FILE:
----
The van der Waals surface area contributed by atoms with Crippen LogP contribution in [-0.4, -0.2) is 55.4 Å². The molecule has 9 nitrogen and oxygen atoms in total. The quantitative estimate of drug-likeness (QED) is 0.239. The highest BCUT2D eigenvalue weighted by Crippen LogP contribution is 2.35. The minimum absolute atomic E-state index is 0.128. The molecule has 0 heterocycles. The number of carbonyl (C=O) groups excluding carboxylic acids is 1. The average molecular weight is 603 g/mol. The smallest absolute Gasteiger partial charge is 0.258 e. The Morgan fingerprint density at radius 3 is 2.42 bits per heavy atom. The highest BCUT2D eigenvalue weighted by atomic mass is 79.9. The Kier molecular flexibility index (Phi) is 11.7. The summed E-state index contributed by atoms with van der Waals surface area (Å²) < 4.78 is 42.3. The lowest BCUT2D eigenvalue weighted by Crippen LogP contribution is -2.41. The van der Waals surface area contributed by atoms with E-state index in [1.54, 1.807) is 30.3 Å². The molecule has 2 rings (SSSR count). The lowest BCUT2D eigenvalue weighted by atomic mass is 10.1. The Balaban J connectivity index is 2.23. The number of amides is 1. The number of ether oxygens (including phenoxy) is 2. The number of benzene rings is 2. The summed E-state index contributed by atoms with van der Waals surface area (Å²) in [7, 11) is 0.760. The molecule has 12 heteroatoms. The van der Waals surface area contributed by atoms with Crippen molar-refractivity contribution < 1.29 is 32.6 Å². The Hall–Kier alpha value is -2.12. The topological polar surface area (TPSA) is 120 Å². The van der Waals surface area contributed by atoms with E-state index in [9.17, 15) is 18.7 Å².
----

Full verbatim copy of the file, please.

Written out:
The van der Waals surface area contributed by atoms with Crippen LogP contribution in [-0.4, -0.2) is 55.4 Å². The molecule has 9 nitrogen and oxygen atoms in total. The quantitative estimate of drug-likeness (QED) is 0.239. The highest BCUT2D eigenvalue weighted by Crippen LogP contribution is 2.35. The minimum absolute atomic E-state index is 0.128. The molecule has 0 heterocycles. The number of carbonyl (C=O) groups excluding carboxylic acids is 1. The average molecular weight is 603 g/mol. The smallest absolute Gasteiger partial charge is 0.258 e. The Morgan fingerprint density at radius 3 is 2.42 bits per heavy atom. The highest BCUT2D eigenvalue weighted by atomic mass is 79.9. The Kier molecular flexibility index (Phi) is 11.7. The summed E-state index contributed by atoms with van der Waals surface area (Å²) < 4.78 is 42.3. The lowest BCUT2D eigenvalue weighted by Crippen LogP contribution is -2.41. The van der Waals surface area contributed by atoms with E-state index in [1.54, 1.807) is 30.3 Å². The molecule has 2 rings (SSSR count). The lowest BCUT2D eigenvalue weighted by atomic mass is 10.1. The Balaban J connectivity index is 2.23. The number of amides is 1. The number of ether oxygens (including phenoxy) is 2. The number of benzene rings is 2. The summed E-state index contributed by atoms with van der Waals surface area (Å²) in [7, 11) is 0.760. The molecule has 12 heteroatoms. The van der Waals surface area contributed by atoms with Crippen molar-refractivity contribution < 1.29 is 32.6 Å². The Hall–Kier alpha value is -2.12. The topological polar surface area (TPSA) is 120 Å². The van der Waals surface area contributed by atoms with E-state index in [9.17, 15) is 18.7 Å².